- honed through assessment and practice throughout the program of studies
- encouraged and valued in all aspects of learning
2, 4, 5 Career and leadership readiness
- technology savvy
- professional and, where relevant, fully accredited
- forward thinking and well informed
- tested and validated by work based experiences
1, 2, 3, 4, 5 Self-awareness and emotional intelligence
- a capacity for self-reflection and a willingness to engage in self-appraisal
- open to objective and constructive feedback from supervisors and peers
- able to negotiate difficult social situations, defuse conflict and engage positively in purposeful debate
1, 2, 3, 4, 5
Required ResourcesThis course will require the following texts and other resources:
1. Copies of scientific papers (supplied by the lecturers)
2. Practical manuals (supplied by lecturers running each practical)
3. Practical Laboratories and computer suites 4. Scientific equipment
5. Lecture theatres and tutorial rooms
6. Access to University Library
7. Access to computers and internet
8. Students must supply laboratory coat and safety glasses for their own use
Learning & Teaching Activities
Learning & Teaching ModesEvery week, there will be 3 lectures supported by 1 tutorial developing material covered in lectures and one or two practicals also developing material covered in lectures.
The information below is provided as a guide to assist students in engaging appropriately with the course requirements.A student enrolled in a 6 unit course, such as this, should expect to spend, on average 24 hours per week on the studies required. This includes both the formal contact time required to the course (e.g., lectures and practicals), as well as non-contact time (e.g., reading and revision).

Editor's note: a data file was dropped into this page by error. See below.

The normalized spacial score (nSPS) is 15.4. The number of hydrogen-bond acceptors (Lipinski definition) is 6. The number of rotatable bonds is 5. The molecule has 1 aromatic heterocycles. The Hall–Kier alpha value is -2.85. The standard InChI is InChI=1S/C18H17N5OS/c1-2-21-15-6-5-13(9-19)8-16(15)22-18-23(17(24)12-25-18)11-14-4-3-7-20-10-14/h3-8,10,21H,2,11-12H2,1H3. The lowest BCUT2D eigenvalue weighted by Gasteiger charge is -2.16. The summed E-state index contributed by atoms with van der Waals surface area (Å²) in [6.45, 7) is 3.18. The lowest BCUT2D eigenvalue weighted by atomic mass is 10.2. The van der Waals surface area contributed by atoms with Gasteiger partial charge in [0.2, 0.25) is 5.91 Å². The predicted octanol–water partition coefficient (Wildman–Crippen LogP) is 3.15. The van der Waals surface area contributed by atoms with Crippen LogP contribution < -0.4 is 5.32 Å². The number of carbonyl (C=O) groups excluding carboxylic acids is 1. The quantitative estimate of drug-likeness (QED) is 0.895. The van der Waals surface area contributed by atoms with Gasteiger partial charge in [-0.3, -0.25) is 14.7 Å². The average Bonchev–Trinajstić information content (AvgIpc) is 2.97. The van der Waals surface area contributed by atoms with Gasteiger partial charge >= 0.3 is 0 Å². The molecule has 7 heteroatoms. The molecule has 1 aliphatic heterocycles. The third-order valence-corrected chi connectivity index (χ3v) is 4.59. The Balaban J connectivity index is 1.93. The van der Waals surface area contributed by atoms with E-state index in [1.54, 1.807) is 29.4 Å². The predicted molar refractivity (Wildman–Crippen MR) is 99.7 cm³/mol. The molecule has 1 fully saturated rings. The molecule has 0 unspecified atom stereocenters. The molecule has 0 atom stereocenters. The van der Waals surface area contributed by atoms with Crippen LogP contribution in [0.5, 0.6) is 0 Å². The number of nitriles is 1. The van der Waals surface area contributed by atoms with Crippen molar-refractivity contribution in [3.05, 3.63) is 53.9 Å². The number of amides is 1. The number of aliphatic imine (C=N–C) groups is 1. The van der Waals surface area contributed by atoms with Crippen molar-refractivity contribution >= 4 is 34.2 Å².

Learning Activities Summary
No information currently available.
The University's policy on Assessment for Coursework Programs is based on the following four principles:
- Assessment must encourage and reinforce learning.
- Assessment must enable robust and fair judgements about student performance.
- Assessment practices must be fair and equitable to students and give them the opportunity to demonstrate what they have learned.
- Assessment must maintain academic standards.
Assessment Task Task Type Percentage of total assessment Hurdle
Yes or No
Learning Outcome Final Examination Summative
No 1,3,4,5 Problem Based Learning Tutorials Summative 20% No 1,2,3,4,5 Practical/Research reports Summative 20% No 1,2,3,4,5
Assessment DetailStudents do either Laboratory Placement or Practical (20% of total course grade): Laboratory Placement - comprised of one 10-15 minute oral presentation (4%), laboratory performance (6%) and written practical report (10%) in weeks 1-6.
Practical Reports– DNA sequencing & PCR (10% of course grade); Chromosome structure & evolution (10% of course grade).
PBL exercises, including assessment via 2 small group oral presentations, weeks 7-12: 20% of total course grade.